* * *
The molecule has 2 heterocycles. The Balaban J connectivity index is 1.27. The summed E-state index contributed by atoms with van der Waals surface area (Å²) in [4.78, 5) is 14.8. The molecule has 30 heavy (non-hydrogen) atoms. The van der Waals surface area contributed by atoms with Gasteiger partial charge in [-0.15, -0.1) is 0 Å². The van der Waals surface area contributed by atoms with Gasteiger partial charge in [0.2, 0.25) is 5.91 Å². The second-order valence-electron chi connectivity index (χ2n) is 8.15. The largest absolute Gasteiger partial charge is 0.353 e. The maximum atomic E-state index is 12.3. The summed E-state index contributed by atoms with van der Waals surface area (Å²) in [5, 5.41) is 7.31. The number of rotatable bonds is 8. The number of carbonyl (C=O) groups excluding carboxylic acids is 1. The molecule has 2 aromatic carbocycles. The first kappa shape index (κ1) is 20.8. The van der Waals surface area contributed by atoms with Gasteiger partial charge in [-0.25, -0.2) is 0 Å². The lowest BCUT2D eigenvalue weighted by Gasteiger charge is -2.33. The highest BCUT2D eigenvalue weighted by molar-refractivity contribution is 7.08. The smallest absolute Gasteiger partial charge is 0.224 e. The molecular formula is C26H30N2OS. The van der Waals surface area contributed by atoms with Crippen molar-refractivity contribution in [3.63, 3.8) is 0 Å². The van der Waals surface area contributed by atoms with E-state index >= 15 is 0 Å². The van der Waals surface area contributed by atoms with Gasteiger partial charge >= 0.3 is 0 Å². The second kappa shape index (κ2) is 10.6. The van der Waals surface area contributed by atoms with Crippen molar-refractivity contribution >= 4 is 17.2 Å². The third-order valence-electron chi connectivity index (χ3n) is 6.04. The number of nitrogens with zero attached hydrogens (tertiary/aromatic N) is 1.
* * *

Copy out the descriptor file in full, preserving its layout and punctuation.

The molecule has 2 heterocycles. The Balaban J connectivity index is 1.27. The summed E-state index contributed by atoms with van der Waals surface area (Å²) in [4.78, 5) is 14.8. The molecule has 30 heavy (non-hydrogen) atoms. The van der Waals surface area contributed by atoms with Gasteiger partial charge in [-0.15, -0.1) is 0 Å². The van der Waals surface area contributed by atoms with Gasteiger partial charge in [0.2, 0.25) is 5.91 Å². The second-order valence-electron chi connectivity index (χ2n) is 8.15. The largest absolute Gasteiger partial charge is 0.353 e. The maximum atomic E-state index is 12.3. The summed E-state index contributed by atoms with van der Waals surface area (Å²) in [5, 5.41) is 7.31. The number of rotatable bonds is 8. The number of carbonyl (C=O) groups excluding carboxylic acids is 1. The molecule has 2 aromatic carbocycles. The first kappa shape index (κ1) is 20.8. The van der Waals surface area contributed by atoms with Gasteiger partial charge in [-0.25, -0.2) is 0 Å². The lowest BCUT2D eigenvalue weighted by Gasteiger charge is -2.33. The highest BCUT2D eigenvalue weighted by molar-refractivity contribution is 7.08. The smallest absolute Gasteiger partial charge is 0.224 e. The molecular formula is C26H30N2OS. The van der Waals surface area contributed by atoms with Crippen molar-refractivity contribution in [3.63, 3.8) is 0 Å². The van der Waals surface area contributed by atoms with E-state index >= 15 is 0 Å². The van der Waals surface area contributed by atoms with Gasteiger partial charge >= 0.3 is 0 Å². The second kappa shape index (κ2) is 10.6. The van der Waals surface area contributed by atoms with Crippen molar-refractivity contribution >= 4 is 17.2 Å². The third-order valence-electron chi connectivity index (χ3n) is 6.04. The number of nitrogens with zero attached hydrogens (tertiary/aromatic N) is 1.